Notes on the Bible, by Albert Barnes, , at sacred-texts.com
The narrative in 2 Chr. 20:1-30 is entirely additional to Kings; in Ch2 20:31-37, it runs parallel with Kg1 22:41-49.
2 Chronicles 20:1
The present Hebrew (and English) text mentions the Ammonites twice over. Hence, some adopt a different reading and translate "the children of Ammon, and with them certain of the Maonites," etc. Compare Ch2 20:10, note; Jdg 10:12, note; Ch1 4:41, note.
2 Chronicles 20:2
Translate, "from beyond the sea, from Edom." The "sea" intended is, of course, the Dead Sea. "Syria" (Aram) is probably a mistake of a copyist for "Edom" (compare Sa2 8:12 note).
On Engedi, see Sa1 23:29 note.
2 Chronicles 20:3
General fasts had been previously observed by the Israelites (e. g. Jdg 20:26; Sa1 7:6); but we do not hear of any fast having been "proclaimed" by authority before this.
2 Chronicles 20:5
The new court - In Solomon's Temple there were two courts. One of these had probably been renovated by Jehoshaphat or by his father, Asa Ch2 15:8, and was known as "the new court."
2 Chronicles 20:6
Jehoshaphat's appeal is threefold:
(1) to God omnipotent Ch2 20:6;
(2) to "our God;"
(3) the God especially "of this house" the temple.
Abraham thy friend - Historically, this is the first use of this remarkable expression, afterward repeated (marginal references). The ground of the expression is to be found principally in Gen 18:23-33, where Abraham spoke with God as a man with his friend (compare Exo 33:11).
Ch2 20:8, Ch2 20:9
The appeal recalls Solomon's prayer (marginal references), which God had formally accepted by sending down fire from heaven to consume the accompanying offering.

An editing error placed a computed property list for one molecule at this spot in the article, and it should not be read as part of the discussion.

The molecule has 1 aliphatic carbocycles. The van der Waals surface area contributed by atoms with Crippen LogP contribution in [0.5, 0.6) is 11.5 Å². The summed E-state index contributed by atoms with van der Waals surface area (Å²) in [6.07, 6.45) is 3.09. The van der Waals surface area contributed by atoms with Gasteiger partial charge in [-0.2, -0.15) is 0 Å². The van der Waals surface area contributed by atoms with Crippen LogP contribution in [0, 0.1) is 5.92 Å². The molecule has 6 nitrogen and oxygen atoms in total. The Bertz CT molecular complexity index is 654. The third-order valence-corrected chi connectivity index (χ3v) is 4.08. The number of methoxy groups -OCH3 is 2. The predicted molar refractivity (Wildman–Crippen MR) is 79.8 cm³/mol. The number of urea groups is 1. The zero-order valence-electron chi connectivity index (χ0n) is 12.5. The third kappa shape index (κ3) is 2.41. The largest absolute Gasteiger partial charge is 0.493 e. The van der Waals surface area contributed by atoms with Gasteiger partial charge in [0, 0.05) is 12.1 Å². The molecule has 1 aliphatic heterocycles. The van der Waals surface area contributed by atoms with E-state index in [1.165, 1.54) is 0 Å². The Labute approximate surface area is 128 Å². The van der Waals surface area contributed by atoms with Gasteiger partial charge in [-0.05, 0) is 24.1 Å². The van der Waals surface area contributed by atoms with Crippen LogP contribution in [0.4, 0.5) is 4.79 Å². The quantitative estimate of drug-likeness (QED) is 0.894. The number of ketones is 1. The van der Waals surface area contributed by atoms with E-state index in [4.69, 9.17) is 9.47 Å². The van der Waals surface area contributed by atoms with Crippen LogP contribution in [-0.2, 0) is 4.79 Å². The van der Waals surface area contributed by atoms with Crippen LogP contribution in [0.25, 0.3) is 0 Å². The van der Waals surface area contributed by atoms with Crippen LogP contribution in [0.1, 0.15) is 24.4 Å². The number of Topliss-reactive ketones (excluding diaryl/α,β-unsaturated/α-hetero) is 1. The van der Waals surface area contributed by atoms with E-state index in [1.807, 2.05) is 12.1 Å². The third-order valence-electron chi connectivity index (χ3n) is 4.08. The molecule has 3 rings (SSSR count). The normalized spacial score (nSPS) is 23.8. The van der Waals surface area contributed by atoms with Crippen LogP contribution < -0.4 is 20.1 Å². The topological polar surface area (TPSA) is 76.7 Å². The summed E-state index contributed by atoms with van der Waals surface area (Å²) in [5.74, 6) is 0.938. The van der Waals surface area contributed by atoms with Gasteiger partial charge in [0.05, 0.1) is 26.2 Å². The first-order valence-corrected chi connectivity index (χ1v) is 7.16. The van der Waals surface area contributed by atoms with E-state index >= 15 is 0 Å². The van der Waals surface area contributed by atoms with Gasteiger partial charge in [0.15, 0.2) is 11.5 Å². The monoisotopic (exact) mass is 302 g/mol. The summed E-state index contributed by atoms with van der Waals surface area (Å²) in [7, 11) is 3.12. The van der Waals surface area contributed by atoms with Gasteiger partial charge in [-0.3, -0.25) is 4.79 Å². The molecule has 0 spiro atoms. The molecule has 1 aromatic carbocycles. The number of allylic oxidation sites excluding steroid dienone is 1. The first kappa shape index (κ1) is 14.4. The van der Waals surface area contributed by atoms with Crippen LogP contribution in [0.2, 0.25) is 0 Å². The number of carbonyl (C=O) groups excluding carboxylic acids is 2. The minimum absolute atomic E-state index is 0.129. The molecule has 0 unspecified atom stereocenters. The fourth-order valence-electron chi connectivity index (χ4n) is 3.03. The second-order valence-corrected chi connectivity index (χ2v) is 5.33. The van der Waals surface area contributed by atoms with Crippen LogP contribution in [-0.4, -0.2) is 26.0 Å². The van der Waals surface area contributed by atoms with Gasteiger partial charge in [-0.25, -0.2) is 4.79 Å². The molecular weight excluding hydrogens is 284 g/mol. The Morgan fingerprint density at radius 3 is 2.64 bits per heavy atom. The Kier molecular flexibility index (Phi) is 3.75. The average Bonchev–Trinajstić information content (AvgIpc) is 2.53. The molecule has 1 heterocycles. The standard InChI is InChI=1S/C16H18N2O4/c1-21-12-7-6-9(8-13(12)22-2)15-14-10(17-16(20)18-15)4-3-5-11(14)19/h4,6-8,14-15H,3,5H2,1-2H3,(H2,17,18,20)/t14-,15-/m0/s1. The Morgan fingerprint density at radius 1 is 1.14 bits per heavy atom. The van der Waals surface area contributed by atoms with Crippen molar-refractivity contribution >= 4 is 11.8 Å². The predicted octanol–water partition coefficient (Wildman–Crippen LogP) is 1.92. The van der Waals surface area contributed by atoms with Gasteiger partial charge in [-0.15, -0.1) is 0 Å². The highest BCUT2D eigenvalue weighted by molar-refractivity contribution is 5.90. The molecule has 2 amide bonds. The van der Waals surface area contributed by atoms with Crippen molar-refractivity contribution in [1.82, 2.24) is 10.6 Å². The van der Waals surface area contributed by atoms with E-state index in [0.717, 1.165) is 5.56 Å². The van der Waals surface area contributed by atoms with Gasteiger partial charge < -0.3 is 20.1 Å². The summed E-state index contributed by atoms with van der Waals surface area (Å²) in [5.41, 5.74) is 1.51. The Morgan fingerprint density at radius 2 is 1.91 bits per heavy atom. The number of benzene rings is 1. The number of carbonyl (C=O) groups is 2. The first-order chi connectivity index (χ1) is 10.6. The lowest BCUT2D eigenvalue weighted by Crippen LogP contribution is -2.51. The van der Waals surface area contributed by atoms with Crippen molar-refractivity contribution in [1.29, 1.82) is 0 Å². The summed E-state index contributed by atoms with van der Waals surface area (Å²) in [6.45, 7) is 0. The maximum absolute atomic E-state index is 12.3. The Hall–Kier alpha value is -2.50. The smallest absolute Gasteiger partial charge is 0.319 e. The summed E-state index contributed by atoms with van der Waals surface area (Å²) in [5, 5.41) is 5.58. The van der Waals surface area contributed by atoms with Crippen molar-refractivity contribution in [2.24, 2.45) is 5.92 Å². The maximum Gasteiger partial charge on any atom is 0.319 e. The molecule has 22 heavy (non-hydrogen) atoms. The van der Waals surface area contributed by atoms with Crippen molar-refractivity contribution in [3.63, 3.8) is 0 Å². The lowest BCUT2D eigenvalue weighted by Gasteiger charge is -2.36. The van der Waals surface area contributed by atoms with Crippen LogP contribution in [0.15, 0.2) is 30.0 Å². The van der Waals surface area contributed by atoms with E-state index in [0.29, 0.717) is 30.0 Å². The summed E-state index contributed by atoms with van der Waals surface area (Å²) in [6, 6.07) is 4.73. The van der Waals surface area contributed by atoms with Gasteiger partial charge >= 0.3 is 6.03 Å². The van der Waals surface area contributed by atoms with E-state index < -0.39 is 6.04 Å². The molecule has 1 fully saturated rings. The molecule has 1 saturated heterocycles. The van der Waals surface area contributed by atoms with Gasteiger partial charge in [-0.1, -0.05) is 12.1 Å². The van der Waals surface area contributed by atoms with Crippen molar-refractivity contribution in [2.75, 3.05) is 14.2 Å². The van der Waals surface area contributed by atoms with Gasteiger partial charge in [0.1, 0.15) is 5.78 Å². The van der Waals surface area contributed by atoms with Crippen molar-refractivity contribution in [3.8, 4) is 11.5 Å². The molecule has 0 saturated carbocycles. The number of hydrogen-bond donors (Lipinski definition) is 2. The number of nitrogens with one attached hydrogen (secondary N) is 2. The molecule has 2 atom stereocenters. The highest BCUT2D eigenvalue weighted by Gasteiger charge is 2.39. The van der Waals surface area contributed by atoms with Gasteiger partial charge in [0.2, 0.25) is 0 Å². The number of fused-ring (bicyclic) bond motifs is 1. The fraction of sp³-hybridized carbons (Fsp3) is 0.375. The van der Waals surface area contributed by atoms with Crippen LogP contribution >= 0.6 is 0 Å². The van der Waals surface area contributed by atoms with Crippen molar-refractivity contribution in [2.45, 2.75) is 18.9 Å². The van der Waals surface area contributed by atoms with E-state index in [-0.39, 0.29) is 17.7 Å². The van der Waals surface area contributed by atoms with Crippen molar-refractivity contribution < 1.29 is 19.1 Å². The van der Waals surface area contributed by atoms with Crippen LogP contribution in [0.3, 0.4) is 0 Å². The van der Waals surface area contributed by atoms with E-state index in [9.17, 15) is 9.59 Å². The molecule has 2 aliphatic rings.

2 Chronicles 20:10
The Maonites of Ch2 20:1 are here, and in Ch2 20:22-23, called the "children" or inhabitants "of mount Seir." Hence, we may gather that they were a tribe of Edomites, the inhabitants, probably of a city Maon (now Ma'an) on the eastern side of the Wady el-Arabah.
2 Chronicles 20:14
"Mattaniah" is thought to be a corrupt reading for "Nethaniah," who is mentioned among the sons of Asaph in Ch1 25:2, Ch1 25:12.
2 Chronicles 20:15
The prophet uses words familiar to the people, and connected with several great deliverances (see the marginal references).
By the "cliff (or, rather - as in the margin - ascent) of Ziz," we must understand the mountain path which leads up from Engedi across the elevated tract still known as El-Husasah, in the direction of Tekoa Ch2 20:20.
At the end of the brook - Rather, "at the end of the gulley," or dry torrent-course. No name like Jeruel has been as yet found in this district.
2 Chronicles 20:20
Tekoa (Sa2 14:2 note) lay on the borders of the desert which skirts the highlands of Judaea toward the east. The town was built on a hill of a considerable height.
2 Chronicles 20:21
Praise the beauty of holiness - Some render, "in the beauty of holiness" - i. e. in rich apparel and ornaments suitable to a holy occasion. Compare Psa 29:2.
2 Chronicles 20:22
The Lord set ambushments - These liers in wait have been regarded as angels employed by God to confuse the host and cause its destruction, so that the Moabites and Ammonites first united to destroy the Edomites, and then turned upon each other.
2 Chronicles 20:24
The march of Judah from Jerusalem would take five or six hours. By the time they reached the watch-towers in the wilderness of Jeruel all was over.
2 Chronicles 20:25
Riches with the dead bodies - Several manuscripts give another reading: "riches, and garments."
2 Chronicles 20:26
The valley of Berachah - Probably, the Wady Bereikut, which lies at a short distance from Tekoa toward the northwest.
2 Chronicles 20:33
The latter clause of this verse helps to reconcile the first clause with the statement that Jehoshaphat "took away the high places" (see Ch2 15:17 note).
2 Chronicles 20:34
Who is mentioned ... - Words which are now generally thought to mean "whose work was inserted into the Book of the Kings."
Of Israel - "Israel" is probably used here inexactly for "Judah" (compare Ch2 12:6; Ch2 21:2, Ch2 21:4).
2 Chronicles 20:35
After this - Jehoshaphat's history had been formally completed Ch2 20:34. Consequently we can lay no stress on the note of time contained in the words "after this," which are detached from the context to which they originally referred. On the history Ch2 20:35-37, see marginal references and notes.